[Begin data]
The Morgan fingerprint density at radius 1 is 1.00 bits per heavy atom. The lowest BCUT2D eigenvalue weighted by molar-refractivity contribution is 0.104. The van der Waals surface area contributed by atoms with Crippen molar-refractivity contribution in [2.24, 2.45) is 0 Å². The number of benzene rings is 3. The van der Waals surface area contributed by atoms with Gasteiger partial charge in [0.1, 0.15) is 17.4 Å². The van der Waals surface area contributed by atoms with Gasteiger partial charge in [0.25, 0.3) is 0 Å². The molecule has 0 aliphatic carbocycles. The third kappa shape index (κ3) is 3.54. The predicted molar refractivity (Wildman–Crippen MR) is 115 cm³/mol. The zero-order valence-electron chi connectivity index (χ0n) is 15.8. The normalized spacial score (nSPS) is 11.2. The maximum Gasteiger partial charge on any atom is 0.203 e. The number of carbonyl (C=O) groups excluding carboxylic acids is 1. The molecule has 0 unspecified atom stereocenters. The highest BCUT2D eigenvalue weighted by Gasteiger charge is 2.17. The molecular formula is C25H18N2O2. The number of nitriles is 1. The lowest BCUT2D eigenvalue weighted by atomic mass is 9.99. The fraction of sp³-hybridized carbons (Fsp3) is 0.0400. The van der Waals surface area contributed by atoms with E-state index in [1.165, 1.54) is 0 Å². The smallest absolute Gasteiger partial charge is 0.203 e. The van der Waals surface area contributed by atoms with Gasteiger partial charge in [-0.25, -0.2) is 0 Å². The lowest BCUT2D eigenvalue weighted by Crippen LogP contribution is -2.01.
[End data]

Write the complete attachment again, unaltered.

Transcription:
The Morgan fingerprint density at radius 1 is 1.00 bits per heavy atom. The lowest BCUT2D eigenvalue weighted by molar-refractivity contribution is 0.104. The van der Waals surface area contributed by atoms with Crippen molar-refractivity contribution in [2.24, 2.45) is 0 Å². The number of benzene rings is 3. The van der Waals surface area contributed by atoms with Gasteiger partial charge in [0.1, 0.15) is 17.4 Å². The van der Waals surface area contributed by atoms with Gasteiger partial charge in [0.25, 0.3) is 0 Å². The molecule has 0 aliphatic carbocycles. The third kappa shape index (κ3) is 3.54. The predicted molar refractivity (Wildman–Crippen MR) is 115 cm³/mol. The zero-order valence-electron chi connectivity index (χ0n) is 15.8. The normalized spacial score (nSPS) is 11.2. The maximum Gasteiger partial charge on any atom is 0.203 e. The number of carbonyl (C=O) groups excluding carboxylic acids is 1. The molecule has 0 unspecified atom stereocenters. The highest BCUT2D eigenvalue weighted by Gasteiger charge is 2.17. The molecular formula is C25H18N2O2. The number of nitriles is 1. The lowest BCUT2D eigenvalue weighted by atomic mass is 9.99. The fraction of sp³-hybridized carbons (Fsp3) is 0.0400. The van der Waals surface area contributed by atoms with E-state index in [1.165, 1.54) is 0 Å². The smallest absolute Gasteiger partial charge is 0.203 e. The van der Waals surface area contributed by atoms with Gasteiger partial charge in [-0.25, -0.2) is 0 Å². The lowest BCUT2D eigenvalue weighted by Crippen LogP contribution is -2.01.